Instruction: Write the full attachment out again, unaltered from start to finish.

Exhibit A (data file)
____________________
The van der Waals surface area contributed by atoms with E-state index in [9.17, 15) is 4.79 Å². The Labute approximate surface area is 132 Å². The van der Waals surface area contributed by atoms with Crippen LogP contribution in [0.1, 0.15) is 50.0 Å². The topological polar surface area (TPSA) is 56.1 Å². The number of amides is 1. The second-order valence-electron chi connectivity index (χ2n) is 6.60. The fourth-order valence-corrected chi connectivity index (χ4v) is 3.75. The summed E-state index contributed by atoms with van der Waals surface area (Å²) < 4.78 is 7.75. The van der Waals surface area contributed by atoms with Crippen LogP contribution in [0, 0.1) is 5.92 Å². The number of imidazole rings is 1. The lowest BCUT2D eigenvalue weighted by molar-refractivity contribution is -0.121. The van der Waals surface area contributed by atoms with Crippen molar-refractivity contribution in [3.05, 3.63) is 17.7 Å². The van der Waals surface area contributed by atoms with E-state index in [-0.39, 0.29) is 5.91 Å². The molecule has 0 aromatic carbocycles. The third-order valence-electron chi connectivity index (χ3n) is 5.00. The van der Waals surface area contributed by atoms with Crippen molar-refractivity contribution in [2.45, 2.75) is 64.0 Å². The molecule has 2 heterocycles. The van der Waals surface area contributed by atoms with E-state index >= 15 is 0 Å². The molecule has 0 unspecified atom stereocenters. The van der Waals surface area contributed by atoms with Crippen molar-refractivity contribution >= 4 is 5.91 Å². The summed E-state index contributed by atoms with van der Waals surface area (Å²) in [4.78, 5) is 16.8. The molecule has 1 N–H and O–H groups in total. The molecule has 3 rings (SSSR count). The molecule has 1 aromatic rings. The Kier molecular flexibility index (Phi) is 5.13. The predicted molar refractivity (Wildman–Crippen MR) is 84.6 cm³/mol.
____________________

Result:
The van der Waals surface area contributed by atoms with E-state index in [9.17, 15) is 4.79 Å². The Labute approximate surface area is 132 Å². The van der Waals surface area contributed by atoms with Crippen LogP contribution in [0.1, 0.15) is 50.0 Å². The topological polar surface area (TPSA) is 56.1 Å². The number of amides is 1. The second-order valence-electron chi connectivity index (χ2n) is 6.60. The fourth-order valence-corrected chi connectivity index (χ4v) is 3.75. The summed E-state index contributed by atoms with van der Waals surface area (Å²) < 4.78 is 7.75. The van der Waals surface area contributed by atoms with Crippen LogP contribution in [0, 0.1) is 5.92 Å². The number of imidazole rings is 1. The lowest BCUT2D eigenvalue weighted by molar-refractivity contribution is -0.121. The van der Waals surface area contributed by atoms with Crippen molar-refractivity contribution in [3.05, 3.63) is 17.7 Å². The van der Waals surface area contributed by atoms with E-state index in [-0.39, 0.29) is 5.91 Å². The molecule has 0 aromatic carbocycles. The third-order valence-electron chi connectivity index (χ3n) is 5.00. The van der Waals surface area contributed by atoms with Crippen molar-refractivity contribution in [2.45, 2.75) is 64.0 Å². The molecule has 2 heterocycles. The van der Waals surface area contributed by atoms with E-state index >= 15 is 0 Å². The molecule has 0 unspecified atom stereocenters. The van der Waals surface area contributed by atoms with Crippen molar-refractivity contribution >= 4 is 5.91 Å². The summed E-state index contributed by atoms with van der Waals surface area (Å²) in [4.78, 5) is 16.8. The molecule has 1 N–H and O–H groups in total. The molecule has 3 rings (SSSR count). The molecule has 1 aromatic rings. The Kier molecular flexibility index (Phi) is 5.13. The predicted molar refractivity (Wildman–Crippen MR) is 84.6 cm³/mol.